Creative Living Tip #2

It is the rhythmic movement of repetitive activities, such as walking, scrubbing, swimming, etc., that make them ideal for clearing our minds and allowing creativity in. These activities alter consciousness. Think about that for a second... You don’t have to think about showering or walking, do you? Washing the dishes or scrubbing the floorboards don’t entail much concentration either. Because repetitive activities don’t require our full concentration, we can allow our minds to drift elsewhere, and it is when our minds are open to new ideas that those ideas show up.
 

In The Artist’s Way, Julia Cameron states:

“Showering, swimming, scrubbing, shaving, steering a car—so many s-like-yes words!—all of those are regular, repetitive activities that may tip us over from our logical brain into our more creative artist brain.”

It is the rhythmic movement of these activities that make them ideal for clearing our minds and allowing creativity in. These activities alter consciousness. Think about that for a second... You don’t have to think about showering or walking, do you? Washing the dishes or scrubbing the floorboards don’t entail much concentration either. Because repetitive activities don’t require our full concentration, we can allow our minds to drift elsewhere, and it is when our minds are open to new ideas that those ideas show up.

I love Elizabeth Gilbert’s image that ideas always hanging around us, waiting to be heard, but can we hear them over the constant checking of our cell phones? Is it easy to recognize these ideas while we’re watching T.V., reading every newspaper we can get a hold of, or spending hours on Facebook? Our days are usually so busy and so cluttered, we don’t feel there is any room for new ideas, so we curse creative block, claim the universe hates us, and continue to fight through the clutter day after day.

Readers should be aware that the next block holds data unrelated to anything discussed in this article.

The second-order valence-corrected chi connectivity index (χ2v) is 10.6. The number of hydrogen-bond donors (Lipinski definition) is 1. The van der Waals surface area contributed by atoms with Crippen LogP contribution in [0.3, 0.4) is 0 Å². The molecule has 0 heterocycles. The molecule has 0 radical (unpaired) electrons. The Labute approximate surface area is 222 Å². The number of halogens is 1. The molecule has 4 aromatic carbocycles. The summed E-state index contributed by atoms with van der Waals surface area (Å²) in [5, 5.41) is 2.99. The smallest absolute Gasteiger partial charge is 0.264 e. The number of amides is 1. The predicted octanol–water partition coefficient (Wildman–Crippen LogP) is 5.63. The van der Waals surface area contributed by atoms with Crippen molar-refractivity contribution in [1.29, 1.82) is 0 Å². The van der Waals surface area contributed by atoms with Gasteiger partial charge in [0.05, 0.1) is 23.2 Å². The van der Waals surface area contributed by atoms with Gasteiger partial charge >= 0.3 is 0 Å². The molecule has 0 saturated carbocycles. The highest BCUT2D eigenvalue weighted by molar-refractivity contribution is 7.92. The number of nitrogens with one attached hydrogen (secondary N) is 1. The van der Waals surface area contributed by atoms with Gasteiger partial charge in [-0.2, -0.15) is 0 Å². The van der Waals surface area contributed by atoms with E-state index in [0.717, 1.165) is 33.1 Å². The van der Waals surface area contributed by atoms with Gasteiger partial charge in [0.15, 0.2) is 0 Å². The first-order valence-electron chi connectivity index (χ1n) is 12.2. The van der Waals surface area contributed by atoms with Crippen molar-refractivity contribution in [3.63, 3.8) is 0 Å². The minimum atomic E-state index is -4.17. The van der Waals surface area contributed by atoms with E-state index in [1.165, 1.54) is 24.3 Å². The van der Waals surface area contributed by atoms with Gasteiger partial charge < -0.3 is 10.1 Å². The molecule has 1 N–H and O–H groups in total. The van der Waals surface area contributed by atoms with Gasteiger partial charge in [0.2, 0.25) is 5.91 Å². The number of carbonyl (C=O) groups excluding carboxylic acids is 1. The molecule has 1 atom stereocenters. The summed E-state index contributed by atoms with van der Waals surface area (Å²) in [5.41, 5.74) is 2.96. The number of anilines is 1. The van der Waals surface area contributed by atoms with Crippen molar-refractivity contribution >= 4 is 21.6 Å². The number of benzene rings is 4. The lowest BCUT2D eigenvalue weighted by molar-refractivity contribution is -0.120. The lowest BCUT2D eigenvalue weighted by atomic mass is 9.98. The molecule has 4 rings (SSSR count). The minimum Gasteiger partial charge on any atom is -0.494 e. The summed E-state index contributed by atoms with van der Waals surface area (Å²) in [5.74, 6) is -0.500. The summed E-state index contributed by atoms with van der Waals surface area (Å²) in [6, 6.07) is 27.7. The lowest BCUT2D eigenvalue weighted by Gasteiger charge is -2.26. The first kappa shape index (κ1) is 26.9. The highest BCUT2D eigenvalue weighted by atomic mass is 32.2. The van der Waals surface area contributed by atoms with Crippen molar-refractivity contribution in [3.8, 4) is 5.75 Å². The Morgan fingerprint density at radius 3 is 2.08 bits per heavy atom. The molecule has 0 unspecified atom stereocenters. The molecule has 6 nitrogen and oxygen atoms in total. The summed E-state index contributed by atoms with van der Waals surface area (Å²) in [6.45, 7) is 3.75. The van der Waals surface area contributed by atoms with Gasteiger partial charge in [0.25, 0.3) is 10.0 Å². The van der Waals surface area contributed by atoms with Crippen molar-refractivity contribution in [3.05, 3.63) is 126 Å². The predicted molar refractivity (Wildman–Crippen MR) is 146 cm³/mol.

Ideas are waiting for you right now. What are you doing to listen to them? (<<< click here to tweet!)

 

We’re too busy for these activities. Who has time to walk for 30 minutes when there are blog posts that need written? Why waste an additional twenty minutes cleaning our home when we have a to-do list three pages long? Could anyone really benefit from spending more time showering or shaving when our email inboxes are overflowing?

Have you spotted the problem yet? We’re so sure our to-dos, our work, and our “responsibilities” are SO much more important than taking time to brainstorm—because, really, that’s what all these repetitive activities are giving us: time to brainstorm.

Too often, our focus is task-oriented. We concentrate on carrying out and completing ideas, but we forget about one of the most important stages of any idea/plan/project: The creation of it.

 

Too often...we forget about one of the most important stages of any idea/plan/project: The creation of it. (<<< tweet that!)

 

Have you ever tried to have a conversation with someone in a crowded and loud restaurant? We face the same problem when we try to come up with ideas while our minds are cluttered. However, when we unplug and engage in any type of repetitive activity, we will find we’re in a better position to discover:

  • Solutions to problems
  • Blog theme ideas
  • A new plot or character
  • Action plan for a goal you’re working towards
  • Ideas to better engage your community

I’m personally a fan of walking. Whenever  I’m in need of a solution or idea, I go for a walk. It works every time. Every. Single. Time. But this is MY thing. You might get ideas while painting. Or drawing. Or crocheting. Perhaps, like Einstein, your best ideas come to you when you’re in the shower.

Do This:

Learn what works best for you and use it/ do it. Plus, have your phone with you because it acts as a notebook and tape recorder. (There’s nothing like catching an idea and trying to hold on to it long enough to get home and write it down. I do not recommend.)

Related Post

Do you already know what activities are prime idea generators for you? If not, what activities are you going to try this week to start churning out ideas like no body’s business?